Set in a small village off Italy's Dalmation coast, the film stars Montand as Squarcio, a talented fisherman who, to provide more adequately for his family, uses dynamite (an illegal practice) to pull in bigger catches. When the local Coast Guard is replaced by a more relentless officer, Squarcio is forced to go to greater lengths to continue his illegal activities. As Squarcio becomes more desperate to earn money, his relationship with the other local fishermen goes from one of respect to hostility. Ostracized by his fellow seafarers (who form a co-op to enhance their combined intake) and devastated by his need to betray the community he once functioned quietly outside of, Squarcio comes to a final, tragic end.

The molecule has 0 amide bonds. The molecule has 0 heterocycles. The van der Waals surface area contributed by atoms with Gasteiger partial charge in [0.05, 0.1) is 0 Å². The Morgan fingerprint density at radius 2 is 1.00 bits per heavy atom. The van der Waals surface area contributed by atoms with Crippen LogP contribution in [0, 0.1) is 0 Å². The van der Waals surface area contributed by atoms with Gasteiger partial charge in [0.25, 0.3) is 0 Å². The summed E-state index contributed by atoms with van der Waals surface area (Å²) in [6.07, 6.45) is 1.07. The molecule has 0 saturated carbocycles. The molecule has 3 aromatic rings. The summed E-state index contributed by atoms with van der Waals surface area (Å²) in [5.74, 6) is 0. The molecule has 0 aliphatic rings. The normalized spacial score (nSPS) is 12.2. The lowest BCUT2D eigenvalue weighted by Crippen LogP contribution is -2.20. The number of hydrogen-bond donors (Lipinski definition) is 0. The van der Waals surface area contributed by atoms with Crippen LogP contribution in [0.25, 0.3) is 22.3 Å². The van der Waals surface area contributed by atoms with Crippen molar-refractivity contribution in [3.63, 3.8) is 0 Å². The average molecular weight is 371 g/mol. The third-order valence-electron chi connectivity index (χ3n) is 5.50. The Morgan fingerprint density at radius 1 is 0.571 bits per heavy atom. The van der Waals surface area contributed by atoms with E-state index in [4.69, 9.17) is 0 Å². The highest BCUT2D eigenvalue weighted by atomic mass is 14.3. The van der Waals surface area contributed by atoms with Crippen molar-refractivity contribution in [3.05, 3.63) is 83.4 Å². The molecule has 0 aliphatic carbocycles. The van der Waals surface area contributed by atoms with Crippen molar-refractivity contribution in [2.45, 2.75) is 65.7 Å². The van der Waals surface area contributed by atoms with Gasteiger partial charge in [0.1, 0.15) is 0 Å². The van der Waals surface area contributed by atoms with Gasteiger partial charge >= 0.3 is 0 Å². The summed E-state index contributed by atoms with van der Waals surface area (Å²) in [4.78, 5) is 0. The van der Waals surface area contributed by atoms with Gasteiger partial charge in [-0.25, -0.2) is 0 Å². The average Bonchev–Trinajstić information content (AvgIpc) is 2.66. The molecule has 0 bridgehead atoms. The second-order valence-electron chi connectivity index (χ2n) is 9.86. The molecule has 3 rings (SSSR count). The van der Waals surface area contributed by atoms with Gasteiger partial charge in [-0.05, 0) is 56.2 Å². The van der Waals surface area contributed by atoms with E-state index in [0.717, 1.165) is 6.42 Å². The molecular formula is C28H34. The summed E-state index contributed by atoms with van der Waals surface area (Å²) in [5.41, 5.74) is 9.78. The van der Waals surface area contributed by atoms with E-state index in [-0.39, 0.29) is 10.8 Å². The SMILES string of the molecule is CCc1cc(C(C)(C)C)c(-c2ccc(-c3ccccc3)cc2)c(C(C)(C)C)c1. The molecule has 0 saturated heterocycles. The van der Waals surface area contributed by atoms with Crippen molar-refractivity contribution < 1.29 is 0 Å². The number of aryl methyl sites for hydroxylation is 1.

With clear sociopolitical and economic parables embedded in the story (Squarcio is, in many ways, the capitalist who pays dearly for his refusal to join the collective), "Wide Blue Road" is, ultimately, a story about the price we pay for our dreams. The film brilliantly layers the complexities of Squarcio's decision to "bomb-fish," unfolding them slowly to show the deepening affect it has on his family, his relationship to his fellow villagers and his understanding of himself.
What really shines here is Montand's Squarcio; he is one of those rare characters whose tragic humanity counts him among the breed of immortal heroes. Ironically enough, it is a classically American quality (Squarcio has a Gatsby-like faith in his ability to achieve his dreams) that gives Pontecorvo's central figure his brilliance. Starring Yves Montand, Alida Valli, Francisco Rabal, Federica Ranchi and Giancarlo Soblone. Directed by Gillo Pontecorvo. Written by Franco, Ennio De Concini and Gillo Pontecorvo. Produced by Maleno Malenotti. A Milestone release. Drama. Italian-language; subtitled. Running time: 99 min